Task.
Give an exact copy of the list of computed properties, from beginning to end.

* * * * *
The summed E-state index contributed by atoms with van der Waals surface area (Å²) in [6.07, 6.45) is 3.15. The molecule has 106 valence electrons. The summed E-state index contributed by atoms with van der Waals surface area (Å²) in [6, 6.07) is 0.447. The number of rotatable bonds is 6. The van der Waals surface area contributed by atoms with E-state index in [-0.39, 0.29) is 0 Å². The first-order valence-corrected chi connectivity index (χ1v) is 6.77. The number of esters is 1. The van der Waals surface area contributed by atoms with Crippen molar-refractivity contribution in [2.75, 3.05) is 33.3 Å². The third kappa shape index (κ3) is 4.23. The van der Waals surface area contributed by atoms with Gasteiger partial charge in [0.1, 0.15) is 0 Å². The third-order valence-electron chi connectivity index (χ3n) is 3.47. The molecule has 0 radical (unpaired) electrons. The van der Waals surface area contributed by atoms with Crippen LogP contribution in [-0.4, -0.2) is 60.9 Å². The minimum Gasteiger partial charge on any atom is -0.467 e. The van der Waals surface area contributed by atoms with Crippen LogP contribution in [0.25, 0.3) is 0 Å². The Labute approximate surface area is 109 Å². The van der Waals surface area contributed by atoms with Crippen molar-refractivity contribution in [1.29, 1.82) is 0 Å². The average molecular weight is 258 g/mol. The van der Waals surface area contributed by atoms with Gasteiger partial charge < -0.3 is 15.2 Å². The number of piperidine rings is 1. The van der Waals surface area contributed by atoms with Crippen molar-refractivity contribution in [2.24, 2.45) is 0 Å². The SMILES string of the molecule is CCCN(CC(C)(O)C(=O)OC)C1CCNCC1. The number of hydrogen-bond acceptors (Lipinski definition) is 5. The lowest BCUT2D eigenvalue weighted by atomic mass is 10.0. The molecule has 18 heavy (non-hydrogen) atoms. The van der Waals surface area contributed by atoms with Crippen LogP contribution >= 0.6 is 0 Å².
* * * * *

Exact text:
The summed E-state index contributed by atoms with van der Waals surface area (Å²) in [6.07, 6.45) is 3.15. The molecule has 106 valence electrons. The summed E-state index contributed by atoms with van der Waals surface area (Å²) in [6, 6.07) is 0.447. The number of rotatable bonds is 6. The van der Waals surface area contributed by atoms with E-state index in [-0.39, 0.29) is 0 Å². The first-order valence-corrected chi connectivity index (χ1v) is 6.77. The number of esters is 1. The van der Waals surface area contributed by atoms with Crippen molar-refractivity contribution in [2.75, 3.05) is 33.3 Å². The third kappa shape index (κ3) is 4.23. The van der Waals surface area contributed by atoms with Gasteiger partial charge in [0.1, 0.15) is 0 Å². The third-order valence-electron chi connectivity index (χ3n) is 3.47. The molecule has 0 radical (unpaired) electrons. The van der Waals surface area contributed by atoms with Crippen LogP contribution in [-0.4, -0.2) is 60.9 Å². The minimum Gasteiger partial charge on any atom is -0.467 e. The van der Waals surface area contributed by atoms with Crippen LogP contribution in [0.25, 0.3) is 0 Å². The Labute approximate surface area is 109 Å². The van der Waals surface area contributed by atoms with Crippen molar-refractivity contribution in [1.29, 1.82) is 0 Å². The average molecular weight is 258 g/mol. The van der Waals surface area contributed by atoms with Gasteiger partial charge < -0.3 is 15.2 Å². The number of piperidine rings is 1. The van der Waals surface area contributed by atoms with Crippen molar-refractivity contribution in [2.24, 2.45) is 0 Å². The SMILES string of the molecule is CCCN(CC(C)(O)C(=O)OC)C1CCNCC1. The number of hydrogen-bond acceptors (Lipinski definition) is 5. The lowest BCUT2D eigenvalue weighted by atomic mass is 10.0. The molecule has 18 heavy (non-hydrogen) atoms. The van der Waals surface area contributed by atoms with Crippen LogP contribution >= 0.6 is 0 Å².